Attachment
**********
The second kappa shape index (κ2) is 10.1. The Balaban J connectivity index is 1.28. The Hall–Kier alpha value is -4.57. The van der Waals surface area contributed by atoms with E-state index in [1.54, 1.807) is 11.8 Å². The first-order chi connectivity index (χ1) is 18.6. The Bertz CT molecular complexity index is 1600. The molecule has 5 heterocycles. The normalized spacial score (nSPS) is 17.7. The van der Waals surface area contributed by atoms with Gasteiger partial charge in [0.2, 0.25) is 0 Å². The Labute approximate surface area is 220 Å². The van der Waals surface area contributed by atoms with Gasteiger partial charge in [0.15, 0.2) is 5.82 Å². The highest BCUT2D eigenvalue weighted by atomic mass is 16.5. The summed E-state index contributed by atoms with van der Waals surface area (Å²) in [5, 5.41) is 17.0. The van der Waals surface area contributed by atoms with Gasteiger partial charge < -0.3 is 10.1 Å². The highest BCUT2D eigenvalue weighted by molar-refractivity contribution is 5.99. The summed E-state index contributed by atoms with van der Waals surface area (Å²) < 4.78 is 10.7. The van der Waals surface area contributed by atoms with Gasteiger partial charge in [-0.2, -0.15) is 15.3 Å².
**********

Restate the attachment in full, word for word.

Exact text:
The second kappa shape index (κ2) is 10.1. The Balaban J connectivity index is 1.28. The Hall–Kier alpha value is -4.57. The van der Waals surface area contributed by atoms with E-state index in [1.54, 1.807) is 11.8 Å². The first-order chi connectivity index (χ1) is 18.6. The Bertz CT molecular complexity index is 1600. The molecule has 5 heterocycles. The normalized spacial score (nSPS) is 17.7. The van der Waals surface area contributed by atoms with Gasteiger partial charge in [0.2, 0.25) is 0 Å². The Labute approximate surface area is 220 Å². The van der Waals surface area contributed by atoms with Gasteiger partial charge in [0.15, 0.2) is 5.82 Å². The highest BCUT2D eigenvalue weighted by atomic mass is 16.5. The summed E-state index contributed by atoms with van der Waals surface area (Å²) in [5, 5.41) is 17.0. The van der Waals surface area contributed by atoms with Gasteiger partial charge < -0.3 is 10.1 Å². The highest BCUT2D eigenvalue weighted by molar-refractivity contribution is 5.99. The summed E-state index contributed by atoms with van der Waals surface area (Å²) < 4.78 is 10.7. The van der Waals surface area contributed by atoms with Gasteiger partial charge in [-0.2, -0.15) is 15.3 Å².